On Iran, Edwards accused the Bush administration of abdicating responsibility for the Iranian nuclear threat to the Europeans, who have maintained relations with Tehran and in the past years have tried to broker a deal that would end its nuclear enrichment program. “A nuclear Iran is unacceptable for so many reasons, including the possibility that it creates a gateway and the need for other countries in the region to develop nuclear capability — Saudi Arabia, Egypt, potentially others,” Edwards said.
Kerry first outlined the idea of providing nuclear fuel to Iran in a speech in June — a proposal favored by many Europeans — but Edwards, who twice described the concept as a “bargain,” was more explicit in suggesting the Kerry administration would actively try to reach an agreement with the Iranians. “At the end of the day, we have to have some serious negotiating leverage in this discussion with the Iranians,” he said, noting that Kerry would press the Europeans to do much more than “taking rewards away” if the Iranians fail to act.
Iran has insisted that it be allowed to produce its own nuclear fuel, which would give it access to weapons-grade material. Under the Kerry proposal, the Iranian fuel supply would be supervised and provided by other countries.
Experts on Iran have long speculated that some sort of “grand bargain” that would cover the nuclear programs, a lifting of sanctions and renewed relations with the United States would help solve the impasse between the two countries. But campaign aides later said Edwards was not suggesting an agreement that covered more than the nuclear programs. In the December speech, Kerry criticized Bush for failing to “conduct a realistic, nonconfrontational policy with Iran.”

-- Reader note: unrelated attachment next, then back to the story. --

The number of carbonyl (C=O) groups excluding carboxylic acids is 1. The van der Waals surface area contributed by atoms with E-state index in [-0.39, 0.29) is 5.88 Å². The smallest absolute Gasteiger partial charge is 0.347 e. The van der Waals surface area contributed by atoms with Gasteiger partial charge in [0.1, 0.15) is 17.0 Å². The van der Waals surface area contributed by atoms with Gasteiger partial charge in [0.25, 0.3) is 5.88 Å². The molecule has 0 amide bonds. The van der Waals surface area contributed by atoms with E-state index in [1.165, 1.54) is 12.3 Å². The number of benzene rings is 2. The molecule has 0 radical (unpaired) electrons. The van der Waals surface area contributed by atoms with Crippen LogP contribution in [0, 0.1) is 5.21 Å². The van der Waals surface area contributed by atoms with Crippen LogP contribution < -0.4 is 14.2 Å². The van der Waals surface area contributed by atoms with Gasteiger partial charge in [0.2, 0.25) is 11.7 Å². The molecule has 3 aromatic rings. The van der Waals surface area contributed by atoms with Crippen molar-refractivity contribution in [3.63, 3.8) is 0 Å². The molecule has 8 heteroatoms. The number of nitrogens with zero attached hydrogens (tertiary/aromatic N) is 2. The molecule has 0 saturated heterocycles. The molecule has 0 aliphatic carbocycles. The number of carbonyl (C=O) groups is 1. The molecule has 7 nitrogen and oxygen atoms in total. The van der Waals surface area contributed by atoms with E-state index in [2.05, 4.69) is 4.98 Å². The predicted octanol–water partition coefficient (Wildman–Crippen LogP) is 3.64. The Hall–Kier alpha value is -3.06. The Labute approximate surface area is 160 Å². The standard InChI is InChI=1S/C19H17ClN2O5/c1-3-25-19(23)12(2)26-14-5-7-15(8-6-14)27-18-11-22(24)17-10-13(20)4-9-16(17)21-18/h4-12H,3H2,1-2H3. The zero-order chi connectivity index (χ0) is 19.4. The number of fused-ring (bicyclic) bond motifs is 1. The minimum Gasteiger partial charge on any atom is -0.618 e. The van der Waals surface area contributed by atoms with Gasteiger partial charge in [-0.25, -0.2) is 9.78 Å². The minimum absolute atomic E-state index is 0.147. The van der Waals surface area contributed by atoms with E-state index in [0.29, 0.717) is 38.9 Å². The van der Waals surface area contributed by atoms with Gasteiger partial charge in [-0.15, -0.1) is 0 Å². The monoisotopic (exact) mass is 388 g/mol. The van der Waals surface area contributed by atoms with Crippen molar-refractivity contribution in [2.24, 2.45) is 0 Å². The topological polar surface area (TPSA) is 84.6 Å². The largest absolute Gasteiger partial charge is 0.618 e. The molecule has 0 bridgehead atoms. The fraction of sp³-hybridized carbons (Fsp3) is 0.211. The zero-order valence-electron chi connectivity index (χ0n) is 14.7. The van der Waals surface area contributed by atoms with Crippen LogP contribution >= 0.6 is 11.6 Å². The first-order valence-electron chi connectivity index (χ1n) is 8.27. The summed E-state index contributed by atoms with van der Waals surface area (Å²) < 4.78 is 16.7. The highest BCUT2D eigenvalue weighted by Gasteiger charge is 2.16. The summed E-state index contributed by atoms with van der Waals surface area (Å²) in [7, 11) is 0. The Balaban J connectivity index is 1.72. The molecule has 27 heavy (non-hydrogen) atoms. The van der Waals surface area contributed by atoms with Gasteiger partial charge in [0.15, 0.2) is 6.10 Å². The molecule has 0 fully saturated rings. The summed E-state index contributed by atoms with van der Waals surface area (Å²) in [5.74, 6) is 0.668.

Despite its oil reserves, Iran has long sought nuclear energy to provide future energy for a burgeoning population, which has doubled since 1979. But Tehran, during the monarchy and under the current theocratic rulers, is also seeking nuclear energy as a key to development in the 21st century.
Shah Mohammed Reza Pahlavi, Iran’s last monarch, had plans — approved by the United States — to build more than 20 nuclear reactors. Iran is currently building one plant at Bushehr, a long-delayed project started during Pahlavi’s reign with help from Germany. Russia took over the development contract after the revolution. Iran said this month that it plans to build a second at an unspecified location because of growing drains on its other resources.
The United States has long suspected that Iran wants to develop a nuclear capability to be able to make its own nuclear arms, and the Bush administration has pressed the International Atomic Energy Agency to confront Iran over its failure to fully disclose its nuclear activities. But reformists and hardliners in Tehran insist that Iran will continue developing a nuclear energy capacity, an issue that has become a symbol of national pride.
“At the end of the day (Bush officials) can argue all they want about their policies,” Edwards said. “But the test is: Have they worked? And Iran is further along in developing a nuclear weapon than they were when George Bush came into office.”